The CD158b1, CD158b2 and CD158 j molecules are monomeric integral membrane glycoproteins existing in different forms. CD158b1 and CD158b2 (p58.2 and p58.3, respectively) are 58 kDa molecules. CD158j (p50.2) is a 50 kDa molecule. All three have identical extracellular portions, but different transmembrane and cytoplasmic regions. CD158b1 and CD158b2 likely represent allelic forms of the same locus. There is another comprehensive nomenclature which refers to these molecules as KIR2DL2 for CD158b1 (p58.2), KIR2DL3 for CD158b2 (p58.3), and KIR2DS2 for CD158j; these acronyms stand for Killer cell Immunoglobulin (Ig)-like Receptor (KIR), with extracellular part containing 2 Ig Domains (2D), and cytoplasmic tails being either long (L) or short (S). The long intracellular portion of CD158b1/b2 (p58.2/p58.3) makes them inhibitory forms, since they contain two characteristic ITIM motifs (Immunoreceptor Tyrosine-based Inhibition Motif) and are involved in the transduction of an inhibitory signal through the activation of the protein tyrosine phosphatases SHP-1 and/or SHP-2. The stimulatory form CD158h (p50.1) lacks these ITIM motifs. CD158b1/b2 (p58.2/p58.3) function as inhibitory receptors for a group of HLA-C molecules (Cw1, Cw3, Cw7 and Cw8 supertypes). The inhibitory effect is dominant over the activation exerted by the activator form p50.2. The CD158b1/b2 and CD158j molecules are indistinguishable from the extracellular viewpoint. They are expressed by a subset of NK cells, and can be detected on the surface of sub-populations of peripheral T lymphocytes, mostly of CD8+ phenotype.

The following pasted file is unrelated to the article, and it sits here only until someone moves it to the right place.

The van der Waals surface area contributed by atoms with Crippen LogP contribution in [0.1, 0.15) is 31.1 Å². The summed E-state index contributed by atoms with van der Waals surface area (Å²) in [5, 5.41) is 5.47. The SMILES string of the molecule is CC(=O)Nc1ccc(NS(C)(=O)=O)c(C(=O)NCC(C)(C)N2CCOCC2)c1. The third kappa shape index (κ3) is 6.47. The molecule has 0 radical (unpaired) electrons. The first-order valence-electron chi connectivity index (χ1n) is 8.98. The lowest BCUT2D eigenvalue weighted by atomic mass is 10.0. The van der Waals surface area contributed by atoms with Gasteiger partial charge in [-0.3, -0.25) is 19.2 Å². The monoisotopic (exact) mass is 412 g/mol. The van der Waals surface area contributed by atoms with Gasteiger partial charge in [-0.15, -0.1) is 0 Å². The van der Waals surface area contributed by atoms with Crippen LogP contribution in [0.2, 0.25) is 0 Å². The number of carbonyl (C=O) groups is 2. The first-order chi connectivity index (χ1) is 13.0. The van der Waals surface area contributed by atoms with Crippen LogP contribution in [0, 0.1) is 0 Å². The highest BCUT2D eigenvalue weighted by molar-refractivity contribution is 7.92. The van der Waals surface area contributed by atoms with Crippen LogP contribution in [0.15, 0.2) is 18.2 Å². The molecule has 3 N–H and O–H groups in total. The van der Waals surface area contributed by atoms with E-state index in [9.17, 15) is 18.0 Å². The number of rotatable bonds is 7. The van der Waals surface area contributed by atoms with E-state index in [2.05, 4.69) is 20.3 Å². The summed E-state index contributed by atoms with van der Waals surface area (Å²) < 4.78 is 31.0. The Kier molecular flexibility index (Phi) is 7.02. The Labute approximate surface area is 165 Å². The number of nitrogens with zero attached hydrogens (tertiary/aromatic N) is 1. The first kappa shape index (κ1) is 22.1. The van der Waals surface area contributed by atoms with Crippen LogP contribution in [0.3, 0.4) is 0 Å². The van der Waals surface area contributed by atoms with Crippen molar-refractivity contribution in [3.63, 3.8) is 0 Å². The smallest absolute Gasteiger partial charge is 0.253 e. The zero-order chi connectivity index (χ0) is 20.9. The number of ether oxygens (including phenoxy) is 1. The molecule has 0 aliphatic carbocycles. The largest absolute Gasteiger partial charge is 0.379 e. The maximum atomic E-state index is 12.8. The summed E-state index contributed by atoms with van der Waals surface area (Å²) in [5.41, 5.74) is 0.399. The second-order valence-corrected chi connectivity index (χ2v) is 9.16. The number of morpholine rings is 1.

|Clone: GL183||Isotype: IgG1 Mouse|
|The GL183 antibody reacts with both p58.2/p58.3 and p50.2. The antibody restores the ability of p58.2+ NK clones to lyse targets expressing HLA-C molecules.|